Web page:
The traditional interpretation of the economics of slavery is obviously long and complex, as was brought out by Stampp in his critique of the book. That complexity has influenced the subsequent writings of Fogel and Engerman but in Time on the Cross they summarized it in five main propositions. "1, ...slavery was generally an unprofitable investment ...; 2, ... slavery was economically moribund; 3, ... slave labor, and agricultural production based on slave labor, was economically inefficient; 4, ... slavery caused the economy of the South to stagnate, or at least retarded its growth ...; 5, ... slavery provided extremely harsh material conditions of life for the typical slave" (p. 226).
Their chief conclusions were also neatly summarized in a list of 10 "principal corrections of the traditional characterization of the slave economy" (pp. 4-6).
1. Slavery was not a system irrationally kept in existence by owners who failed to perceive or were indifferent to their best economic interests. The purchase of a slave was generally a highly profitable investment which yielded rates of return that compared favorably with the most outstanding investment opportunities in manufacturing.
2. The slave system was not economically moribund on the eve of the Civil War. There is no evidence that economic forces alone would have soon brought slavery to an end without the necessity of a war or other form of political intervention. Quite the contrary; as the Civil War approached, slavery as an economic system was never stronger and the trend was toward even further entrenchment.
3. Slaveowners were not becoming pessimistic about the future of their system during the decade that preceded the Civil War. The rise of the secessionist movement coincided with a wave of optimism. On the eve of the Civil War, slaveholders anticipated an era of unprecedented prosperity.
4. Slave agriculture was not inefficient compared with free agriculture. Economies of large-scale operation, effective management, and intensive utilization of labor and capital made southern slave agriculture 35 percent more efficient than the northern system of family farming.
5. The typical slave field hand was not lazy, inept, and unproductive. On average he was harder-working and more efficient than his white counterpart.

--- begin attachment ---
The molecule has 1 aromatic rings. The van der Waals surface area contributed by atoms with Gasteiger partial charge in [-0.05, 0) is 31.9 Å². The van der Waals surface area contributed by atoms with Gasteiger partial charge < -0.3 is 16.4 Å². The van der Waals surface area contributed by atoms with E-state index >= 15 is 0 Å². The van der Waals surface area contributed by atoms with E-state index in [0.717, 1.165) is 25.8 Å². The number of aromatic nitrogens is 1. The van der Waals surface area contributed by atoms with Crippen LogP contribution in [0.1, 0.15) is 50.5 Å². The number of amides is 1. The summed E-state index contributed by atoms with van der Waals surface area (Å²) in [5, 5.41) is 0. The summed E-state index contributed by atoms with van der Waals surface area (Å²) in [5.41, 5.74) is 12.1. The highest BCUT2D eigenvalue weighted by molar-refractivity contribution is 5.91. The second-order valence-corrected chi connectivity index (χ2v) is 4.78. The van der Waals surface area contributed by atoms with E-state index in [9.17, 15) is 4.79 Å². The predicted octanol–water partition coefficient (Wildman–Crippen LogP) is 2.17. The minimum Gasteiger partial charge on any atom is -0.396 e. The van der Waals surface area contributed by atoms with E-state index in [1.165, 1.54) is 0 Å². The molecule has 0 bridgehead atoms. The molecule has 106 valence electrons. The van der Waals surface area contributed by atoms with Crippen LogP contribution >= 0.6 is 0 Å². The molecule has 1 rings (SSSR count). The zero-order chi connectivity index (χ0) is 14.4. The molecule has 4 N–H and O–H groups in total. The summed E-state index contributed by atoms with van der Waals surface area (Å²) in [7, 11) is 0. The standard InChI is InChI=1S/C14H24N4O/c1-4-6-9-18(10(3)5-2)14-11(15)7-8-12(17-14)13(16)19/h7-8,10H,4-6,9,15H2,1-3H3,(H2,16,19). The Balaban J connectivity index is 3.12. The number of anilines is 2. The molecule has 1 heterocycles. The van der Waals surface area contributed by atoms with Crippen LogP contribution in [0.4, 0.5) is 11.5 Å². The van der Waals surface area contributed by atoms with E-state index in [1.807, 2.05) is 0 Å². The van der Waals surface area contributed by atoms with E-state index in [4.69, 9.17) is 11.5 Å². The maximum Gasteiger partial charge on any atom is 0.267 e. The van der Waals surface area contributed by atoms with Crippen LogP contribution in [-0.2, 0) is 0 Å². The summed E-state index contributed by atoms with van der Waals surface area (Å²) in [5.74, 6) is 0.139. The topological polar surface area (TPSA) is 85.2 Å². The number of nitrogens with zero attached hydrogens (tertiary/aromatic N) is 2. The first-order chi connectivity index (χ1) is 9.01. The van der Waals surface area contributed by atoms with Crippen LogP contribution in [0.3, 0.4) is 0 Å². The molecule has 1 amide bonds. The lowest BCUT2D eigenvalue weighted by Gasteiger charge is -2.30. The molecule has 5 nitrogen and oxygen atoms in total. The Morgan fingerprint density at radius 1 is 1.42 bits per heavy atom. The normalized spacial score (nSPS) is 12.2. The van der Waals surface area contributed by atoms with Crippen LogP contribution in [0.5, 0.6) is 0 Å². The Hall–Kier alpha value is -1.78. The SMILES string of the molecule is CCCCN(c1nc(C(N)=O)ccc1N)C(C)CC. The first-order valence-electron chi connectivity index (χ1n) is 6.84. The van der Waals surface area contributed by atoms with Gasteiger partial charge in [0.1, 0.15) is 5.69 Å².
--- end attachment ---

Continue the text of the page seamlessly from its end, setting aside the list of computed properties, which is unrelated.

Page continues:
6. The course of slavery in the cities does not prove that slavery was incompatible with an industrial system or that slaves were unable to cope with an industrial regimen. Slaves employed in industry compared favorably with free workers in diligence and efficiency. Far from declining, the demand for slaves was actually increasing more rapidly in urban areas than in the countryside.
7. The belief that slave-breeding, sexual exploitation, and promiscuity destroyed the black family is a myth. The family was the basic unit of social organization under slavery. It was to the economic interest of planters to encourage the stability of slave families and most of them did so. Most slave sales were either of whole families or of individuals who were at an age when it would have been normal for them to have left the family.
8. The material (not psychological) conditions of the lives of slaves compared favorably with those of free industrial workers. This is not to say that they were good by modern standards. It merely emphasizes the hard lot of all workers, free or slave, during the first half of the nineteenth century.
9. Slaves were exploited in the sense that part of the income which they produced was expropriated by their owners. However, the rate of expropriation was much lower than has generally been presumed. Over the course of his lifetime, the typical slave field hand received about 90 percent of the income he produced.
10. Far from stagnating, the economy of the antebellum South grew quite rapidly. Between 1840 and 1860, per capita income increased more rapidly in the south than in the rest of the nation. By 1860 the south attained a level of per capita income which was high by the standards of the time. Indeed, a country as advanced as Italy did not achieve the same level of per capita income until the eve of World War II.
Several of these, such as the matter of the profitability and viability of slavery or the growth of demand for slaves in cities, were already well-known conclusions at the time and were the product of other researchers (Conrad and Meyer, Stampp, Yasuba, and Goldin, among others). Fogel and Engerman may have added a bit to these sorts of issues, but their role was more that of making such results more widely known among the general public and integrating that information into their bold, new vision of the way the slave system functioned.
Other revisionist claims were provocative. Could slave agriculture possibly be more efficient than free? Was the family the basic unit of social organization under slavery? Was the material condition of slaves as favorable as that of free industrial workers? Was the rate of exploitation or expropriation really that small? Did southern per capita income increase faster than that in the rest of the nation? The slave-based, monocultural agricultural system of the South was Douglass North's archetypal example of an economy that was not going to be successful. Did he get it all wrong?